Items tagged "Enforcement"
A Trade Agreement For The 21st CenturyMarch 22, 2011 ACTA , DMCA , Enforcement , Limitations & Exceptions , TPP
Today, Public Knowledge, the Special Libraries Association and Internet NZ told the Office of the United States Trade Representative (USTR) that an IP chapter in a truly “21st century trade agreement” should reflect the rights and interests of the wide variety of stakeholders affected by copyright. To demonstrate how this can be done, we submitted to the USTR our own discussion draft of a copyright chapter to be included in the proposed Transpacific Partnership Agreement (TPPA) and a letter explaining the draft. In contrast to the U.S. proposed draft, recently leaked on the Internet, we believe that this draft represents a middle-ground position that begins closer to a position that respects the interests of the many different stakeholders that will be affected.Read More
Proposed New Copyright Treaty Asks For Tougher Terms Than ACTAMarch 11, 2011 Enforcement , International , Special 301 , TPP , USTR
Yesterday, a draft of the U.S. proposal for an intellectual property (IP) chapter of the transpacific partnership agreement (TPPA) leaked on the Internet. The U.S. proposal calls for IP protections and enforcement obligations more extensive than those called for in the Anti-Counterfeiting Trade Agreement (ACTA) or the most recent U.S. Free Trade Agreement (FTA) – the Korea U.S. (KORUS) FTA.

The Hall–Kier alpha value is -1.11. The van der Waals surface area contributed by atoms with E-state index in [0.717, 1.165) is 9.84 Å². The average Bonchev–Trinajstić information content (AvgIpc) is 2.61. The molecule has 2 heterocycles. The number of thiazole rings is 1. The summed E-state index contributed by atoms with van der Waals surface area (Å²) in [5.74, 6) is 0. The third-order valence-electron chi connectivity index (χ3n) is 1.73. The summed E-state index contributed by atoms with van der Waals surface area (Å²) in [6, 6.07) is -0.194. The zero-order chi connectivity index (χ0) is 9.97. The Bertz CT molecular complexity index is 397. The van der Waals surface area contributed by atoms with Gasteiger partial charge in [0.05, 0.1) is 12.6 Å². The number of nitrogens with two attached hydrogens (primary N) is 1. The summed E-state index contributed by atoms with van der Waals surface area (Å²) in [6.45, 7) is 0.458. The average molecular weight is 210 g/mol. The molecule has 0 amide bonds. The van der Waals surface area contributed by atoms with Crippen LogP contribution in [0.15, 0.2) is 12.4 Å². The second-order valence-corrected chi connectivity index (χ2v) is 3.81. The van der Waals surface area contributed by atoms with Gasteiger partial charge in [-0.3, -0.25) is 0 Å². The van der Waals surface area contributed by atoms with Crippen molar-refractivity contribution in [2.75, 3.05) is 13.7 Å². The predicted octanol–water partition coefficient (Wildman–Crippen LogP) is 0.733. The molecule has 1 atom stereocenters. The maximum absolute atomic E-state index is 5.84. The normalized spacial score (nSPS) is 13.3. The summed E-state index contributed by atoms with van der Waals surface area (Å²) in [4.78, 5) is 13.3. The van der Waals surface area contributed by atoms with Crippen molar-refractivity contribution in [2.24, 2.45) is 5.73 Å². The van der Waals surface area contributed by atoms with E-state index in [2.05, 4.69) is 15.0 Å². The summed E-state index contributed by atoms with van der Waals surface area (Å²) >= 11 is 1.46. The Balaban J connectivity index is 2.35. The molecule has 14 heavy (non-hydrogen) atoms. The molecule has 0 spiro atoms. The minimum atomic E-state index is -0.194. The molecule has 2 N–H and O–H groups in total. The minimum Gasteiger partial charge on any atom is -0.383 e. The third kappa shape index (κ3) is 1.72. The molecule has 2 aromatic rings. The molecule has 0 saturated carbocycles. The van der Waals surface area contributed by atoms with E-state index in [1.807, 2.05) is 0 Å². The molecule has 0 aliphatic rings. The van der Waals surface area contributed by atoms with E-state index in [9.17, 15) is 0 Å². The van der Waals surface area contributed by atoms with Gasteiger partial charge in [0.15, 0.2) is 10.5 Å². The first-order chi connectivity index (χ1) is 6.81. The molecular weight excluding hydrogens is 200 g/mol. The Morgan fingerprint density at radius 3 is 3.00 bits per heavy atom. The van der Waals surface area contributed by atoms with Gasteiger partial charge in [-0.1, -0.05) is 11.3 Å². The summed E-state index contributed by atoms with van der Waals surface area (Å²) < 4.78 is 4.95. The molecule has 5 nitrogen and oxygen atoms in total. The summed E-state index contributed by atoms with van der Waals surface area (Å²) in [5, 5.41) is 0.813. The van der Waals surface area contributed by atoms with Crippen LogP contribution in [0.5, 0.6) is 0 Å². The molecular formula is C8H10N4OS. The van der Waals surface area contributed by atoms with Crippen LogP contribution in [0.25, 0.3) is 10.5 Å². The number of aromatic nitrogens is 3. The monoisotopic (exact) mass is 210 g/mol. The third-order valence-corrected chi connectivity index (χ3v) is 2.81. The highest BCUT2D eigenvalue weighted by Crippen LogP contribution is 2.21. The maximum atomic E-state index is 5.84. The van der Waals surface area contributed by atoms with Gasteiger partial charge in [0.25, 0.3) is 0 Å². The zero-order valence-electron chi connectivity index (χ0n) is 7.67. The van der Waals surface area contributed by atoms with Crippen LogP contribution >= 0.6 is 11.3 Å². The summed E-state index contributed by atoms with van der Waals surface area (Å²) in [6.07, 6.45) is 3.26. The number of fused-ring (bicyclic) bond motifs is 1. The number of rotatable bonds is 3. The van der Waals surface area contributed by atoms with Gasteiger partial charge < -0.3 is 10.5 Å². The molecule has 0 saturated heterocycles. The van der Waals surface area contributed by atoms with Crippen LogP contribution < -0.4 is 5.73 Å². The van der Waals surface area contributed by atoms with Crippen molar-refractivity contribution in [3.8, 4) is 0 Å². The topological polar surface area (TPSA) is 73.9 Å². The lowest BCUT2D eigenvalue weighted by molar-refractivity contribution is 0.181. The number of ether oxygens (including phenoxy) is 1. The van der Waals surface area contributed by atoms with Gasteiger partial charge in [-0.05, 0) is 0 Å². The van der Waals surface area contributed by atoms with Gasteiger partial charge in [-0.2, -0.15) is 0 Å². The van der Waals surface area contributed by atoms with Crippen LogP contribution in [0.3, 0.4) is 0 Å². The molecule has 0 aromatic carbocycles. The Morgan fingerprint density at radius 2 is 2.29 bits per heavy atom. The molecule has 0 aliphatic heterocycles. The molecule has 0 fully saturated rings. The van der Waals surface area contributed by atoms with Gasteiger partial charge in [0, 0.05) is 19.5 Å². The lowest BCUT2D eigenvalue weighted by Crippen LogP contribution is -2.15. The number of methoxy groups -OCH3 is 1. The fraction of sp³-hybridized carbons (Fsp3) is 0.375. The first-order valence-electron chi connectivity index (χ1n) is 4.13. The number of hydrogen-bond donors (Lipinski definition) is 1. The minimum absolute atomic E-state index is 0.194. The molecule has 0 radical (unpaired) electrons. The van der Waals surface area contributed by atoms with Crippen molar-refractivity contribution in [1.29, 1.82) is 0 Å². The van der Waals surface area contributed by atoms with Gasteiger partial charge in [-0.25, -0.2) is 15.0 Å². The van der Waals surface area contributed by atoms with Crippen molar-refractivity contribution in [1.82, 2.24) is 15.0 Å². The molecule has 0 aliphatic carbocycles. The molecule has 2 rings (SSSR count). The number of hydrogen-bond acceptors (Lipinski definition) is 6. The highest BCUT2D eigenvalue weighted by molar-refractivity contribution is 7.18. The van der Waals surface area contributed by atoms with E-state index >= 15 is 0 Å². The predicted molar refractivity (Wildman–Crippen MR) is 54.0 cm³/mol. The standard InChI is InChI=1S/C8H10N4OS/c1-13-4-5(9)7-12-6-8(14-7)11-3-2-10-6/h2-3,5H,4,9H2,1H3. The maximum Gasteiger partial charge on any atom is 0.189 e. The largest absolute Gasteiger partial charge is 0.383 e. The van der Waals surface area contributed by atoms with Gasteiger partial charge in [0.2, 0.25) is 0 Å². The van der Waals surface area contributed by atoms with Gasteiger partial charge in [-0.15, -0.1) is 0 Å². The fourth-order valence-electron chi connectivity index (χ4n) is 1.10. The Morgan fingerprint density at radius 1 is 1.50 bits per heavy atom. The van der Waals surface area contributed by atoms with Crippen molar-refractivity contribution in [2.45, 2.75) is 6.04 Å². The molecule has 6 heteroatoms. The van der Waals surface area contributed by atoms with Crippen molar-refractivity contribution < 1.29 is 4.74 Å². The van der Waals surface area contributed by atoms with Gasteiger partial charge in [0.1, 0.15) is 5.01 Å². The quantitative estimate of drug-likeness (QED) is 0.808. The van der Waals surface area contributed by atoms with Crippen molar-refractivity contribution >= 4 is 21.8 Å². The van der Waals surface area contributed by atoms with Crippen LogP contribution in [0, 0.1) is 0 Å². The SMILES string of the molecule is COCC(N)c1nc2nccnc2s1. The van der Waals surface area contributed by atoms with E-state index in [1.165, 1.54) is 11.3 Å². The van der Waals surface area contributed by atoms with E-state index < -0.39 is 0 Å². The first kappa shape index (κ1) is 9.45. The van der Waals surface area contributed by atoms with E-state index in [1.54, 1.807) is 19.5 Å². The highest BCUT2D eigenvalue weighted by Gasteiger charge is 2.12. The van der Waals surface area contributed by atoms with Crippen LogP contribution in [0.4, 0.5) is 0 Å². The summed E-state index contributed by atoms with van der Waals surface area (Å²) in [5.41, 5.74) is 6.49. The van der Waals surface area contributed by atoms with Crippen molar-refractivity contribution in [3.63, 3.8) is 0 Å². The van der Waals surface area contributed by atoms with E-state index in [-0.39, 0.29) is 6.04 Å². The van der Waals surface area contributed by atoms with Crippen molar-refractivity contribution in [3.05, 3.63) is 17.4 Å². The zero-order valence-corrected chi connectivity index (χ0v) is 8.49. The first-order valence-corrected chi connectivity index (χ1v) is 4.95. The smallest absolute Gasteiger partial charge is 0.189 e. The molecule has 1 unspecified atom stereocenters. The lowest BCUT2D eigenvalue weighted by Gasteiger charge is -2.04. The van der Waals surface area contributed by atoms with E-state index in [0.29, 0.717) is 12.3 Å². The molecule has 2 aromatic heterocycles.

Here are the highlights of the U.S. proposal:Read More
With Us Or Against Us? That is Not the QuestionFebruary 15, 2011 Enforcement , Innovation , Piracy
Tomorrow, Scott Turow, a novelist and the president of the Authors Guild, will testify before a Senate hearing on the specific topic of online infringement. This hearing will almost certainly center around proposals similar to last year’s S. 3804, the Combating Online Infringement and Counterfeits Act—a detailed piece of legislation that delves into law enforcement practices and the technological underpinnings of the Internet.Read More
More Domain Seizures from DOJ/ICE: Spanish Website Seized Despite Legal Status in SpainFebruary 1, 2011 DMCA , Enforcement , Forum Shopping , International , Piracy
According to Techdirt and Torrentfreak, the Department of Justice and Immigrations and Customs Enforcement have seized more domains on the grounds of copyright infringement (coverage of earlier seizures here, here, and here). Notably among them is the Spanish site Rojadirecta.org now redirects to a DOJ/ICE splash page identical to those used in earlier seizures.Read More
The FCC Network Neutrality Order: Possible Adequacy, But No Regulatory Certainty Any Time Soon.December 21, 2010 Broadband , Enforcement , FCC , Network Neutrality , Non-Discrimination
So after a year of process, what has the Federal Communications Commission (FCC) accomplished on network neutrality? I will not say “nothing,” and I understand why FCC Democratic Commissioners Michael Copps and Mignon Clyburn regard it as better than nothing. But specifics prove damned elusive. And therein lies the problem for this Order (at least as we understand it).
On every single important and controversial question on what an “open Internet” actually means, — such as whether companies can create “fast lanes” for “prioritized” content or what exactly wireless providers can and cannot do — the actual language of the rules is silent, ambiguous, or even at odds with the text of the implementing Order. The only way to find out what protections consumers actually have will be through a series of adjudications at the FCC.